thomas: the campaign we designed for the socialist party in the netherlands received the most international publicity even outside the professional design world. the party was known for opposing many things so we introduced positivism into the campaign. the tomato was their symbol, as in people throwing rotten tomatoes at things they were against. we turned the tomato into something positive and party members into campaigners happily sharing tomato soup with bystanders on the street during their campaigns. it was a soup express touring the country.


for the power station of art in shanghai we worked to strike a logical and aesthetic balance between the english and chinese typography.  this is a very contemporary issue – communicating the more multi-polar world that is our reality.  the commission came with an existing logo comprising five rectangle bars, which we broke a part.  the new identity is very much about rethinking established and expected norms and acting more freely.


out there identity – poster and wayfinding system

out there identity – banner

out there identity – environmental graphics



DB: what do you enjoy the most about being graphic designers and creating visual identities?


nikki: we like to be able to contribute to graphic culture but what really drives us is being involved in social change, like, for example, the campaign we did for the socialist party. it didn’t just change the image of the party, it also influenced the way democracy works in the netherlands. campaigning, which is normally dull and conservative became lively and experimental. and we made a very confrontational and controversial commercial showing an old lady stripping herself naked, symbolizing how homecare for the elderly was being stripped by the government. her protest was heard and the commercial sparked a change in the law.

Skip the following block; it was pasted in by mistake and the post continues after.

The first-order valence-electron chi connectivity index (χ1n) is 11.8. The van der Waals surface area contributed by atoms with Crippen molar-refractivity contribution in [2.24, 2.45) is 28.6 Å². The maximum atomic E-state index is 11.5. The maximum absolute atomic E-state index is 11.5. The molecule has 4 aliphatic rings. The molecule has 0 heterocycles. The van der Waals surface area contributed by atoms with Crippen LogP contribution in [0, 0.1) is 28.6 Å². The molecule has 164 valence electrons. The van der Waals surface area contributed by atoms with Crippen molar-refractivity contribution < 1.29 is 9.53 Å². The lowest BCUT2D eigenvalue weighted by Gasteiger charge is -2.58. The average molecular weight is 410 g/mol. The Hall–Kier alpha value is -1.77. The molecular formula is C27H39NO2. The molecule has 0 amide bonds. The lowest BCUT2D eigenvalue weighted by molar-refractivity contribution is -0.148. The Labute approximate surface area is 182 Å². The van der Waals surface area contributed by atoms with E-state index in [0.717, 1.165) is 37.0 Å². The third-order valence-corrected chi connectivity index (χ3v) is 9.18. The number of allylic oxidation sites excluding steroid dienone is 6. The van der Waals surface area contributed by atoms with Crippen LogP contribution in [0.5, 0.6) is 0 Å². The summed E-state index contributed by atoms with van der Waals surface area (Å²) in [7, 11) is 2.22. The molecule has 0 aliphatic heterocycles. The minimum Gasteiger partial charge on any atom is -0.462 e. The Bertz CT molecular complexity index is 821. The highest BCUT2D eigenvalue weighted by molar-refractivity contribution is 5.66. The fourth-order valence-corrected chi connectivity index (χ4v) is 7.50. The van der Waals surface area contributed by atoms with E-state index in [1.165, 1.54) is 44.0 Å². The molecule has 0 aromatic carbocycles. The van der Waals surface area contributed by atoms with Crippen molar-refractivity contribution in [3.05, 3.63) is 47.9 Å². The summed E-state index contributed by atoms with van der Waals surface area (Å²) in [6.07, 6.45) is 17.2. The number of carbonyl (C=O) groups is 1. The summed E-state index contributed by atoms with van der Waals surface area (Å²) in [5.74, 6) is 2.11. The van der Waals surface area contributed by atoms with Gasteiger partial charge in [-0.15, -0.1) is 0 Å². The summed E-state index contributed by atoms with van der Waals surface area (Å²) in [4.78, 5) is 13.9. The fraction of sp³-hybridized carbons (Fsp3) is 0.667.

DB: what is the biggest lesson you have learned with regards to creating visual identities?


thomas: a simple idea offers a lot of freedom to experiment. for aaron betsky and the biennale in venice, we simplified architecture to a house perched on top of the world, which was our response to the ornate architecture of venice. the symbol was then repeated to form a pattern. in the scenography of the exhibition this pattern was erected as 3d word walls. meandering through the 350 meter corderia were 17 words spanning 240 meters, which worked as a physical guide for the audience. for the print work the globe-and-house grid was used to develop a graphic language of two-tone typography.